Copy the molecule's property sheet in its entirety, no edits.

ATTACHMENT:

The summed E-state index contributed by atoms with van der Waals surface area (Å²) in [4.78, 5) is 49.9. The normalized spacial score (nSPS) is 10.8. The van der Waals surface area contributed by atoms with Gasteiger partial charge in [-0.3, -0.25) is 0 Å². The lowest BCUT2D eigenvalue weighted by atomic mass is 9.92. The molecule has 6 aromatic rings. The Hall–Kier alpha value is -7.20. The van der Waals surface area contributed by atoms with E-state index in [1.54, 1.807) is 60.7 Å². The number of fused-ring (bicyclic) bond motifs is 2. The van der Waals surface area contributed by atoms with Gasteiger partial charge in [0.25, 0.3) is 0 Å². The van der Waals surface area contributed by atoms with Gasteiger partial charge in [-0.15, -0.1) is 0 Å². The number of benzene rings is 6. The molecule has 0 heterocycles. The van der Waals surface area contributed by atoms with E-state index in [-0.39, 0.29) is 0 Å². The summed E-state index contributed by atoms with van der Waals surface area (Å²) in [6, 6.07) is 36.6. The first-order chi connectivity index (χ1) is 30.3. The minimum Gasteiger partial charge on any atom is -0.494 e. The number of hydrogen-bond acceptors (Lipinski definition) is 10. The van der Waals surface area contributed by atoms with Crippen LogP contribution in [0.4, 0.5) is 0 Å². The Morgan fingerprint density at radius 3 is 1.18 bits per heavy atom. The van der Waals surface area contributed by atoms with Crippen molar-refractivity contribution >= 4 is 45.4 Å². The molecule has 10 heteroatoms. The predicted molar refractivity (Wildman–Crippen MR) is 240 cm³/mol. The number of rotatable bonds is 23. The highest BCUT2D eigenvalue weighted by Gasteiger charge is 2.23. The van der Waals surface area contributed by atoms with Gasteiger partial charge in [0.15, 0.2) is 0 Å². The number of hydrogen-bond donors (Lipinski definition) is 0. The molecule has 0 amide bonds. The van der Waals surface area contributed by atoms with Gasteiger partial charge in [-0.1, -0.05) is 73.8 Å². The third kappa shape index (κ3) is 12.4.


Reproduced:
The summed E-state index contributed by atoms with van der Waals surface area (Å²) in [4.78, 5) is 49.9. The normalized spacial score (nSPS) is 10.8. The van der Waals surface area contributed by atoms with Gasteiger partial charge in [-0.3, -0.25) is 0 Å². The lowest BCUT2D eigenvalue weighted by atomic mass is 9.92. The molecule has 6 aromatic rings. The Hall–Kier alpha value is -7.20. The van der Waals surface area contributed by atoms with E-state index in [1.54, 1.807) is 60.7 Å². The number of fused-ring (bicyclic) bond motifs is 2. The van der Waals surface area contributed by atoms with Gasteiger partial charge in [0.25, 0.3) is 0 Å². The van der Waals surface area contributed by atoms with Gasteiger partial charge in [-0.15, -0.1) is 0 Å². The number of benzene rings is 6. The molecule has 0 heterocycles. The van der Waals surface area contributed by atoms with E-state index in [-0.39, 0.29) is 0 Å². The summed E-state index contributed by atoms with van der Waals surface area (Å²) in [6, 6.07) is 36.6. The first-order chi connectivity index (χ1) is 30.3. The minimum Gasteiger partial charge on any atom is -0.494 e. The number of hydrogen-bond acceptors (Lipinski definition) is 10. The van der Waals surface area contributed by atoms with Crippen LogP contribution in [0.4, 0.5) is 0 Å². The Morgan fingerprint density at radius 3 is 1.18 bits per heavy atom. The van der Waals surface area contributed by atoms with Crippen molar-refractivity contribution >= 4 is 45.4 Å². The molecule has 10 heteroatoms. The predicted molar refractivity (Wildman–Crippen MR) is 240 cm³/mol. The number of rotatable bonds is 23. The highest BCUT2D eigenvalue weighted by Gasteiger charge is 2.23. The van der Waals surface area contributed by atoms with Gasteiger partial charge in [0.15, 0.2) is 0 Å². The number of hydrogen-bond donors (Lipinski definition) is 0. The molecule has 0 amide bonds. The van der Waals surface area contributed by atoms with Gasteiger partial charge in [-0.1, -0.05) is 73.8 Å². The third kappa shape index (κ3) is 12.4.